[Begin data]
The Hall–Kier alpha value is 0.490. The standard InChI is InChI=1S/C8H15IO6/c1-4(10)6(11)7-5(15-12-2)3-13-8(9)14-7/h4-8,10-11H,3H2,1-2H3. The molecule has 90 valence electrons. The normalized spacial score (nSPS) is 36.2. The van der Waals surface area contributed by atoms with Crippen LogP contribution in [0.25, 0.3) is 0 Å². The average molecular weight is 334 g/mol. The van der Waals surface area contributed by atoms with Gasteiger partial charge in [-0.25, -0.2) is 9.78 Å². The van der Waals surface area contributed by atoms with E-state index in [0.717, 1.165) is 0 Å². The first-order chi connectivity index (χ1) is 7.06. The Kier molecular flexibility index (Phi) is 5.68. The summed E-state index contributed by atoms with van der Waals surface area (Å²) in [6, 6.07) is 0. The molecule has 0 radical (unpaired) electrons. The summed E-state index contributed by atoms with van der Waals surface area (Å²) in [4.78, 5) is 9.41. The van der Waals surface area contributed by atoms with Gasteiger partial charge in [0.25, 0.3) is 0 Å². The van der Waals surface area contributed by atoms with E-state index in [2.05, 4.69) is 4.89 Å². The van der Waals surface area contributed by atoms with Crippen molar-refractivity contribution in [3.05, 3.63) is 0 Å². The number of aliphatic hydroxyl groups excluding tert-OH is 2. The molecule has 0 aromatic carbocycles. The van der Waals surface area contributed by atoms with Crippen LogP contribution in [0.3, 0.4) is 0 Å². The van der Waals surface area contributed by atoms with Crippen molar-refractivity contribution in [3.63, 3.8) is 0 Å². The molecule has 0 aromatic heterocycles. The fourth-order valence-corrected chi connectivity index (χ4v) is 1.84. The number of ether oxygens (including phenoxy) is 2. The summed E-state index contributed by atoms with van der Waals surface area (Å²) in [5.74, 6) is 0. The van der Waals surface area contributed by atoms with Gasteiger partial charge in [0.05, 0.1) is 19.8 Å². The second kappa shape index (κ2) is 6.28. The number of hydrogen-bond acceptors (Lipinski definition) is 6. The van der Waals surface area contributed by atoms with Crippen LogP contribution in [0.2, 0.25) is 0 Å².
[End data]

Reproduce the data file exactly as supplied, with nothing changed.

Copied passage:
The Hall–Kier alpha value is 0.490. The standard InChI is InChI=1S/C8H15IO6/c1-4(10)6(11)7-5(15-12-2)3-13-8(9)14-7/h4-8,10-11H,3H2,1-2H3. The molecule has 90 valence electrons. The normalized spacial score (nSPS) is 36.2. The van der Waals surface area contributed by atoms with Crippen LogP contribution in [0.25, 0.3) is 0 Å². The average molecular weight is 334 g/mol. The van der Waals surface area contributed by atoms with Gasteiger partial charge in [-0.25, -0.2) is 9.78 Å². The van der Waals surface area contributed by atoms with E-state index in [0.717, 1.165) is 0 Å². The first-order chi connectivity index (χ1) is 7.06. The Kier molecular flexibility index (Phi) is 5.68. The summed E-state index contributed by atoms with van der Waals surface area (Å²) in [6, 6.07) is 0. The molecule has 0 radical (unpaired) electrons. The summed E-state index contributed by atoms with van der Waals surface area (Å²) in [4.78, 5) is 9.41. The van der Waals surface area contributed by atoms with Gasteiger partial charge in [0.25, 0.3) is 0 Å². The van der Waals surface area contributed by atoms with E-state index in [2.05, 4.69) is 4.89 Å². The van der Waals surface area contributed by atoms with Crippen molar-refractivity contribution in [3.05, 3.63) is 0 Å². The number of aliphatic hydroxyl groups excluding tert-OH is 2. The molecule has 0 aromatic carbocycles. The van der Waals surface area contributed by atoms with Crippen LogP contribution in [0.3, 0.4) is 0 Å². The van der Waals surface area contributed by atoms with Crippen molar-refractivity contribution in [3.63, 3.8) is 0 Å². The molecule has 0 aromatic heterocycles. The fourth-order valence-corrected chi connectivity index (χ4v) is 1.84. The number of ether oxygens (including phenoxy) is 2. The summed E-state index contributed by atoms with van der Waals surface area (Å²) in [5.74, 6) is 0. The van der Waals surface area contributed by atoms with Gasteiger partial charge in [0.05, 0.1) is 19.8 Å². The second kappa shape index (κ2) is 6.28. The number of hydrogen-bond acceptors (Lipinski definition) is 6. The van der Waals surface area contributed by atoms with Crippen LogP contribution in [0.2, 0.25) is 0 Å².